Wrestling a steer requires more than brute strength. The successful steer wrestler, or bulldogger, is strong, to be sure, but he also understands the principles of leverage. The steer wrestler on horseback starts behind a barrier, and begins his chase after the steer has been given a head start. If the bulldogger leaves too soon and breaks the barrier, he receives a 10-second penalty. The steer wrestler is assisted by a hazer, another cowboy on horseback tasked with keeping the steer running in a straight line. When the bulldogger’s horse pulls even with the steer, he eases down the right side of the horse and reaches for the steer’s horns. After grasping the horns, he digs his heels into the dirt. As the steer slows, the cowboy turns the animal, lifts up on its right horn and pushes down with his left hand in an effort to tip the steer over. After the catch, the steer wrestler must either bring the steer to a stop or change the direction of the animal’s body before the throw or is disqualified. The clock stops when the steer is on his side with all four legs pointing the same direction.
Like bronc riding, tie down roping is an event born on the ranches of the Old West. Sick calves were roped and tied down for medical treatment. Today, success in tie down roping depends largely on the teamwork between a cowboy and his horse. After the calf is given a head start, horse and rider give chase. The contestant ropes the calf, then dismounts and runs to the animal.
After catching and flanking the calf, the cowboy ties any three of the animal’s legs together using a “pigging string” he carries in his teeth until needed. If the calf is not standing when the contestant reaches it, the cowboy must allow the animal to stand. When the cowboy completes his tie, he throws his hands in the air as a signal to the judge. He then remounts and allows the rope to become slack. The run is declared invalid if the calf kicks free within six seconds. As with any timed event, a 10-second penalty is added if the roper does not allow the calf the proper head start – this is known as “breaking the barrier.”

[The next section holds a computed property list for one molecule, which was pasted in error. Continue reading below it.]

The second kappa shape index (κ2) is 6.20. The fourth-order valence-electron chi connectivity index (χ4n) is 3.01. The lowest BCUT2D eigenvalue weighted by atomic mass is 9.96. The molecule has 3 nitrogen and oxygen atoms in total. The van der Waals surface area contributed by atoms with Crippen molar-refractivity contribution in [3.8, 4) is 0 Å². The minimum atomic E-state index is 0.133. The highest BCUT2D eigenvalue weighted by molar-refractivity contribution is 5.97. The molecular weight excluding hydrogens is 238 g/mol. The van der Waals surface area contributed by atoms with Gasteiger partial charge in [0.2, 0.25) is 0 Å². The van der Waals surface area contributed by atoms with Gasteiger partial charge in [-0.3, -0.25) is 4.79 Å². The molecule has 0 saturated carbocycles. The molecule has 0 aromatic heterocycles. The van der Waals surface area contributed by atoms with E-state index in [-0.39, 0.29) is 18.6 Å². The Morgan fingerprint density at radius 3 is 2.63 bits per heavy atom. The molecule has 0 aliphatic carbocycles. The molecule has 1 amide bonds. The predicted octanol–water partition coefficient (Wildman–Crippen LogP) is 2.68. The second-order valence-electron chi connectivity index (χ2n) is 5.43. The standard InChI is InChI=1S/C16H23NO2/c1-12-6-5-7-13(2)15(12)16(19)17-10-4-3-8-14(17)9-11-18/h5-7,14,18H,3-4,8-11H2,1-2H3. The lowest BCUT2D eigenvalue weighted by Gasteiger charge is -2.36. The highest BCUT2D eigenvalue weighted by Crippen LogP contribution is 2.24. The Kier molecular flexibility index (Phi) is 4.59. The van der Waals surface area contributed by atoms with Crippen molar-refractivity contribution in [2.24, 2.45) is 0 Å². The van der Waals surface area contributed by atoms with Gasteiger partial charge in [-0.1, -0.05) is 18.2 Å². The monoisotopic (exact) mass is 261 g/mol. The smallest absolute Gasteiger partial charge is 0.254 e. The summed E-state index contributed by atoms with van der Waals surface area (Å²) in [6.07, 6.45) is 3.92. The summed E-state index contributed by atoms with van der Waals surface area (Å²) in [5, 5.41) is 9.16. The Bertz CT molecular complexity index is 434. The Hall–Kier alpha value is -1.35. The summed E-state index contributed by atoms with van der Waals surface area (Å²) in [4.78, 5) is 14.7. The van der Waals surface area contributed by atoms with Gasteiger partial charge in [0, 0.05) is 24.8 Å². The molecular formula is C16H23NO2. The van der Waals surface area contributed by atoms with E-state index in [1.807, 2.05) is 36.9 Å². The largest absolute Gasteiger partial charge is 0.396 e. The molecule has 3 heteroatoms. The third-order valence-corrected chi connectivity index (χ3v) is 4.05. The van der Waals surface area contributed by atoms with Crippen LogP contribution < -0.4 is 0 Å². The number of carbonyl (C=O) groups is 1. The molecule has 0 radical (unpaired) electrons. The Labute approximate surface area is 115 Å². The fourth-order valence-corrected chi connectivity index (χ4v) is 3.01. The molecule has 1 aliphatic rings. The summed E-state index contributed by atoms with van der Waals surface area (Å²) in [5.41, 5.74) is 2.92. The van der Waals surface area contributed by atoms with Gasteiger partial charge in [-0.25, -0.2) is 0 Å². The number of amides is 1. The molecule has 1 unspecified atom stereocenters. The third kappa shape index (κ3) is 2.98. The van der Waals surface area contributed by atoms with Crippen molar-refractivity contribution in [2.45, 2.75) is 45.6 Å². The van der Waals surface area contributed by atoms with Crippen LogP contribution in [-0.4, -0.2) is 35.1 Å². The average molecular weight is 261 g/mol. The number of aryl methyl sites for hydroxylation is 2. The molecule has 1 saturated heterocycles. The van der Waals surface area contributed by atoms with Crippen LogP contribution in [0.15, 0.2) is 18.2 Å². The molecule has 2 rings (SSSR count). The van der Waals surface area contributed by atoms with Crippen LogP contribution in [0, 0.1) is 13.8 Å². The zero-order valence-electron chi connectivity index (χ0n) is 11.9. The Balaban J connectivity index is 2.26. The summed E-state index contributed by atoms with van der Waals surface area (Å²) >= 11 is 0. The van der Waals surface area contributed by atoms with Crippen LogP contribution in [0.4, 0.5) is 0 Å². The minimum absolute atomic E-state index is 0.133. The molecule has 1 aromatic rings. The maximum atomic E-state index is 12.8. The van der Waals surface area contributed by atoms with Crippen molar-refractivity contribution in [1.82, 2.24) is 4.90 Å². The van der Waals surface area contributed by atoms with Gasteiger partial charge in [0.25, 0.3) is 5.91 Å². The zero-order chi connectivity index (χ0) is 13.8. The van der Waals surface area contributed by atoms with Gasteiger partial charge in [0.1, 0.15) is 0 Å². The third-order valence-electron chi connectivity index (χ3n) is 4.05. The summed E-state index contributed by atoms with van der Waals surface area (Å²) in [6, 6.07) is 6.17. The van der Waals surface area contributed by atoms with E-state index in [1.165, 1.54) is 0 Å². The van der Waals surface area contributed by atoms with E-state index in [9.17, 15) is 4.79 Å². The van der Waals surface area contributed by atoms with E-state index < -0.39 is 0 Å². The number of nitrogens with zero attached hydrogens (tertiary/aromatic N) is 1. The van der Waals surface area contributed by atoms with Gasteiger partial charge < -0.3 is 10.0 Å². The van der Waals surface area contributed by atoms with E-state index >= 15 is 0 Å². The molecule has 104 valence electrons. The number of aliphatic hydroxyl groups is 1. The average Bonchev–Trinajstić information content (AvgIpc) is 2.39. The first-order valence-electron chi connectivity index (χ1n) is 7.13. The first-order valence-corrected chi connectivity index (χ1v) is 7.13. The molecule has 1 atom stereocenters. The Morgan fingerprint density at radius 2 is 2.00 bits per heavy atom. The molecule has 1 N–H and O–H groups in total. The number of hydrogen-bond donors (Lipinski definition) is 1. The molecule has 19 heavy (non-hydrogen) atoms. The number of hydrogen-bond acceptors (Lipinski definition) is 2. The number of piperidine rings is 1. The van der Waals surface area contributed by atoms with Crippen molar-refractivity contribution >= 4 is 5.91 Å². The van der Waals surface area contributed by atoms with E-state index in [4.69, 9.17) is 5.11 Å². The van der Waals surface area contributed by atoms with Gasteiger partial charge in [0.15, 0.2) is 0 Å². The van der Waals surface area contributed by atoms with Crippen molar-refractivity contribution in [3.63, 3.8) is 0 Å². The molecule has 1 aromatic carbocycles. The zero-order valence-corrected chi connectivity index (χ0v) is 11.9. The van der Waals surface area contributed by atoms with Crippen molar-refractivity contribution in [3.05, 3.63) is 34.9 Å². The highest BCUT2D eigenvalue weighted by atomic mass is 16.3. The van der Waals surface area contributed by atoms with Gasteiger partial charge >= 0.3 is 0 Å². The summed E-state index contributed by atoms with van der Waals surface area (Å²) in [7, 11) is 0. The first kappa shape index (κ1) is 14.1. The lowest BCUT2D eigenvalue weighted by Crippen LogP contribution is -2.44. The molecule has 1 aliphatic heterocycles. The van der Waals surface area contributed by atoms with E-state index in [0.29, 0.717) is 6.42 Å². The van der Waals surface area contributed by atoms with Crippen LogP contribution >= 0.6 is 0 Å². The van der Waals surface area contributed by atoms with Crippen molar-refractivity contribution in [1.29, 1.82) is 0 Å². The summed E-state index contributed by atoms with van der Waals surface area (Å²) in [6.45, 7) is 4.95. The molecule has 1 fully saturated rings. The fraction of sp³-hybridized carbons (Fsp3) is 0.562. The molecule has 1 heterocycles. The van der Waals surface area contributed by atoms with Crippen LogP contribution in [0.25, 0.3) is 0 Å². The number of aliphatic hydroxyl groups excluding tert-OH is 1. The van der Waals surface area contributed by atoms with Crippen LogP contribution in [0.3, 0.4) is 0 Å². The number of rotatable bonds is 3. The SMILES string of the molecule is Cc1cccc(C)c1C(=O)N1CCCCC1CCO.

Team Roping — Team roping is the only rodeo event that features two contestants. The team is made up of a header and a heeler. The header ropes the horns, then dallies or wraps his rope around his saddle horn and turns the steer to the left for the other cowboy who ropes the heels. The heeler must throw a loop with precision timing to catch both of the steer’s hind legs. The time clock stops once both ropers have made a catch and brought the animals to a stop, facing each other.
It looks easy on paper … rules are simple. Ride one horse around the lap, switch and continue racing and relaying until the finish. There are three horses make three laps,and each time a baton is passed between team members. The team with the fastest time wins. Racers are disqualified if any team loses a horse, or if the horse leaves the track. Also, not touching the ground with both feet between horses will earn a disqualification.